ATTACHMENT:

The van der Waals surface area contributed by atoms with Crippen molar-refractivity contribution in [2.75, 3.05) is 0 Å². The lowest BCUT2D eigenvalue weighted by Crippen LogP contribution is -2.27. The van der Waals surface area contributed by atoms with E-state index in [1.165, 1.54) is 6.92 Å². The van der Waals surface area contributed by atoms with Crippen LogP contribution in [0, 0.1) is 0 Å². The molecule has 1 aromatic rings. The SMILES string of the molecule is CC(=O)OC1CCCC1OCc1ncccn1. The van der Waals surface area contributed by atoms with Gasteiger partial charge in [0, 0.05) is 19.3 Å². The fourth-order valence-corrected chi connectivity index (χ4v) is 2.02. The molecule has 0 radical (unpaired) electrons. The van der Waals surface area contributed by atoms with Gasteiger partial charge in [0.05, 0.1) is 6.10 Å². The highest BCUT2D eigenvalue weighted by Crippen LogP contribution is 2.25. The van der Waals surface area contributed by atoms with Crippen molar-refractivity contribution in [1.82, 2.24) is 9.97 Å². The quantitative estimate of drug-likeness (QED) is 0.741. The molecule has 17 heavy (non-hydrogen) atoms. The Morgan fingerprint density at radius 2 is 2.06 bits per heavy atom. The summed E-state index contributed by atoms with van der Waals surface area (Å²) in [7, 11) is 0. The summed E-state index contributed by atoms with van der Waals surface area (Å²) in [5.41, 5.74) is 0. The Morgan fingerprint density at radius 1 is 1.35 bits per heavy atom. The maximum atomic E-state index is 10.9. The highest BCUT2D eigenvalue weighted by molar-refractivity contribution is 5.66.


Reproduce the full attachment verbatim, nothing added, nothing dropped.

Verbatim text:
The van der Waals surface area contributed by atoms with Crippen molar-refractivity contribution in [2.75, 3.05) is 0 Å². The lowest BCUT2D eigenvalue weighted by Crippen LogP contribution is -2.27. The van der Waals surface area contributed by atoms with E-state index in [1.165, 1.54) is 6.92 Å². The van der Waals surface area contributed by atoms with Crippen LogP contribution in [0, 0.1) is 0 Å². The molecule has 1 aromatic rings. The SMILES string of the molecule is CC(=O)OC1CCCC1OCc1ncccn1. The van der Waals surface area contributed by atoms with Gasteiger partial charge in [0, 0.05) is 19.3 Å². The fourth-order valence-corrected chi connectivity index (χ4v) is 2.02. The molecule has 0 radical (unpaired) electrons. The van der Waals surface area contributed by atoms with Gasteiger partial charge in [0.05, 0.1) is 6.10 Å². The highest BCUT2D eigenvalue weighted by Crippen LogP contribution is 2.25. The van der Waals surface area contributed by atoms with Crippen molar-refractivity contribution in [1.82, 2.24) is 9.97 Å². The quantitative estimate of drug-likeness (QED) is 0.741. The molecule has 17 heavy (non-hydrogen) atoms. The Morgan fingerprint density at radius 2 is 2.06 bits per heavy atom. The summed E-state index contributed by atoms with van der Waals surface area (Å²) in [7, 11) is 0. The summed E-state index contributed by atoms with van der Waals surface area (Å²) in [5.41, 5.74) is 0. The Morgan fingerprint density at radius 1 is 1.35 bits per heavy atom. The maximum atomic E-state index is 10.9. The highest BCUT2D eigenvalue weighted by molar-refractivity contribution is 5.66.